Deno 1.4 was released a few days ago with lots of changes, here are the actually interesting ones. Including some breaking ones that might catch you by surprise!

On September 13th, the team behind Deno released their biggest update to date: version 1.4. This new version has some very interesting features which work towards improving Deno’s stability as well as its chances of being used for a proper software project and not just for some minor scripting.

Now, don’t get me wrong here, I’m all up for using Deno, but we also have to remember that this runtime is not even a year old, and because of that, it is still suffering major changes, like some of the ones I’m going to be listing here.

Also note that since then, version 1.4.1 has also been released with a bunch of minor fixes and refactors, nothing really worth mentioning here.

Finally, if you want to test this new release, you can update your current version of Deno with: deno upgrade

So, what’s actually interesting about 1.4?

Out of all the changes released as part of 1.4, the following capabilities were added (or removed in some cases) to Deno which I think are note-worthy:

Web Standard WebSocket API

Now with the WebSocket API implemented and fully working, you can safely write both, your servers and clients following the same standards, just remember that you have to allow for network connections to be used in order to test your code.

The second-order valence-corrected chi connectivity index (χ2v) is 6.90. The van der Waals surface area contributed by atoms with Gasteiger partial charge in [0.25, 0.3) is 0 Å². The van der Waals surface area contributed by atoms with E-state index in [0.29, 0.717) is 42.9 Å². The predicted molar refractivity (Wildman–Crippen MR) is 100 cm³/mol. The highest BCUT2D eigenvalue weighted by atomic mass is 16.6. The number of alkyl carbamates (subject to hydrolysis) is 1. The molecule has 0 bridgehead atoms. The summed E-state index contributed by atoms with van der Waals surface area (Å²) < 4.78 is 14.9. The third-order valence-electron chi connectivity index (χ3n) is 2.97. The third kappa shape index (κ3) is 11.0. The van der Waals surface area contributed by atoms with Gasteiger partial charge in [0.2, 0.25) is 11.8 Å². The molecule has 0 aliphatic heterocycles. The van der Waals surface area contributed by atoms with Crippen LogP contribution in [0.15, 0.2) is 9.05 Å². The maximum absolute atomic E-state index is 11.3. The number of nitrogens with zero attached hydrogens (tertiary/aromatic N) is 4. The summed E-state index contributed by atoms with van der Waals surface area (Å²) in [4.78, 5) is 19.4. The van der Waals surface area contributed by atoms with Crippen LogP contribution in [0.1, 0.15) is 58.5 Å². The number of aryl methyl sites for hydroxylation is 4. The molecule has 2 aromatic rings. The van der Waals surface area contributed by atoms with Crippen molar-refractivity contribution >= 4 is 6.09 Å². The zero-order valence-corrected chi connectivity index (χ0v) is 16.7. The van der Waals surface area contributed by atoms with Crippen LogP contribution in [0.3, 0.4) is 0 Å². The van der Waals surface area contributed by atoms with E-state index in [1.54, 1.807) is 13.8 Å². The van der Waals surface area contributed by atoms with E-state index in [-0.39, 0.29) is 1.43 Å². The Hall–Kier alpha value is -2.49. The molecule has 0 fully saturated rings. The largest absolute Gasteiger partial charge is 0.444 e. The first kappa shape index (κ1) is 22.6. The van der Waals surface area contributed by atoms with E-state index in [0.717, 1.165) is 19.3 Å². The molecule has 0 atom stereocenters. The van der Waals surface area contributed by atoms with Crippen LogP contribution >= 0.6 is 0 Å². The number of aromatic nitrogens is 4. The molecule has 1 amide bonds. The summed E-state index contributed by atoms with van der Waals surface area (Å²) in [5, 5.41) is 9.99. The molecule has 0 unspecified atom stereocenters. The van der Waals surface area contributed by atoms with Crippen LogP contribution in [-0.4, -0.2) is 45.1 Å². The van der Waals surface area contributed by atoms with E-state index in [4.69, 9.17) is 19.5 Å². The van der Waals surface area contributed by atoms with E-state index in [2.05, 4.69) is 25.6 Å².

As you can see in the following example, the code is following the standard to the letter, so the normal MDN documentation you’d use for the browser or Node can be used here as well:

const decoder = new TextDecoder('utf-8');
let text:string;
let lines:string[];
try {
  text = decoder.decode(await Deno.readFile("./test.txt"))
  lines = text.split("\n")
} catch(e) {

// Start the connection to the WebSocket server at
const ws = new WebSocket("ws://");

// Register event listeners for the open, close, and message events
ws.onopen = () => {
  console.log("WebSocket ready!");

  lines.forEach( (l:string) => {
  } )
ws.onmessage = (message) => {
  // Log the message we recieve:
  console.log("Received data:",;

  // Close the websocket after receiving the "exit" message (the last line)
  if( == "exit") ws.close();

ws.onclose = () => console.log("WebSocket closed!");
ws.onerror = (err) => console.log("WebSocket error:", err);

Just to quickly go over the code: it’ll read a text file, split it’s lines into an list of lines and it’ll send each one through the socket connection established with . The output would look something like this (consider everything before the first “exit” to be the content of your file):

one line
second line
this is another line
the final line of the file
Received data: one line
Received data: second line
Received data: this is another line
Received data: the final line of the file
Received data: exit
WebSocket closed!

And just to make sure, in order to execute this script, you’d have to use the following line:

$ deno run --allow-read sockets-demo.ts

You can either do that, or you can use this little library I wrote a while ago, which allows you to avoid the “allow-flags”: deno-runner.

#deno #programming #javascript #typescript #node

Deno 1.4: The Interesting Parts
3.05 GEEK